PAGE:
Movie Review: ‘Blood In The Water’

Review by Tyler Hicks

Blood in the Water is a brisk 90-minute thriller, but you would be forgiven for glancing at your watch every now and then. It’s the third feature from Ben and Orson Cummings, and despite some captivating visuals, Blood in the Water languishes below the surface too long to be interesting.

Main characters Percy (Alex Russell) and Veronica (Willa Holland) are a twentysomething couple living it up at a fancy manor in the Hollywood hills and doing their best to hide something from a nosy cop. What that something is is never clear until the very end, and all we know is that Percy and Veronica’s friend is dead—oh, and they probably killed him.

The Cummings brothers begin the film with the cop’s very unfriendly interrogation of the couple, then splices this interaction throughout the film in the lead-up to the murder that we know is coming. This approach creates some semblance of tension, but none of the actors seem committed enough to sell it.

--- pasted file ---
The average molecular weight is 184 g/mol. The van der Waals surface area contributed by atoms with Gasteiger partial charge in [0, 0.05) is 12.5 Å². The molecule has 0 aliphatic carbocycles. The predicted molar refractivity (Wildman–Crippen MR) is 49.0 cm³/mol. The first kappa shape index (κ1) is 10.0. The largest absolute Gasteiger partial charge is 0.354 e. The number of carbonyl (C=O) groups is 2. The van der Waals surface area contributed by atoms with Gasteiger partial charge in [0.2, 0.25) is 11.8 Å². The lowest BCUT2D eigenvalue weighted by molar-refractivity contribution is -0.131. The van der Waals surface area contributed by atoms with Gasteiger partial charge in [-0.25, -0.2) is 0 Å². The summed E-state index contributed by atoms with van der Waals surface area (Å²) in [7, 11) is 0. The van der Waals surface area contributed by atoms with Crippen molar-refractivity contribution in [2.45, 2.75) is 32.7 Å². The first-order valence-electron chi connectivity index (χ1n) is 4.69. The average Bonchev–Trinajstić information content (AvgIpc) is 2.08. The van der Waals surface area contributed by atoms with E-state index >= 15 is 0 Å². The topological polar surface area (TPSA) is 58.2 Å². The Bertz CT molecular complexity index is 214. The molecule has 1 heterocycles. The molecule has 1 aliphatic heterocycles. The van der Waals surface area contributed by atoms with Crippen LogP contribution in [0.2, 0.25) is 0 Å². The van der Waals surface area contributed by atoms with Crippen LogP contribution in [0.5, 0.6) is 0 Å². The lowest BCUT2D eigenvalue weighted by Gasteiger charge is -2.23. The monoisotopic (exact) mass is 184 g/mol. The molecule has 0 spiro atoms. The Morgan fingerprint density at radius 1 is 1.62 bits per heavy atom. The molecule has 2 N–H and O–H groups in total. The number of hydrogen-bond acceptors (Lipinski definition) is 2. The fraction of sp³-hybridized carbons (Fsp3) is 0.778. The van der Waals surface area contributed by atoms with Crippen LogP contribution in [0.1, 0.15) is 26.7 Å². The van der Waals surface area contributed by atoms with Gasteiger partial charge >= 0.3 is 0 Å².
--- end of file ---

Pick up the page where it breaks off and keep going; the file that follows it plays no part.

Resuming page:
The best performer here is Holland, known for her work as Thea Queen on Arrow. She has some strong moments sprinkled throughout the film, but the filmmakers seem much more interested in the dynamic between her boyfriend Percy and their troublemaking friend Freedgood (Miguel Gómez). Neither actor has enough charisma to make us care about their bromance, but then again, the script never gives them a fair shake.

The writing is long on exhausting expository dialogue, and short on interesting material. Whenever the actors get the chance to say something worth listening to, they botch the rare opportunity with painfully awkward, labored line readings. It’s a vicious cycle of poor performances and even poorer dialogue that only ends when the credits roll.

Ben and Orson are much stronger directors than they are writers, and their stylistic approach to the film is aided by some stellar cinematography by Michael Alden Lloyd. His work is reminiscent of the recent thriller High-Rise, a dark flick that also dealt with themes like greed, lust and power.

The key difference is that High-Rise featured sharp writing and a discomforting message about the darker side of society. Blood in the Water definitely lacks the former, and in its quest for the latter, it becomes a mix between a half-baked Hitchcock homage and an episode of The O.C. gone really, really bad.

There are worse reasons to shell out a few bucks for a VOD film, but it’s probably best to avoid the Blood in the Water.

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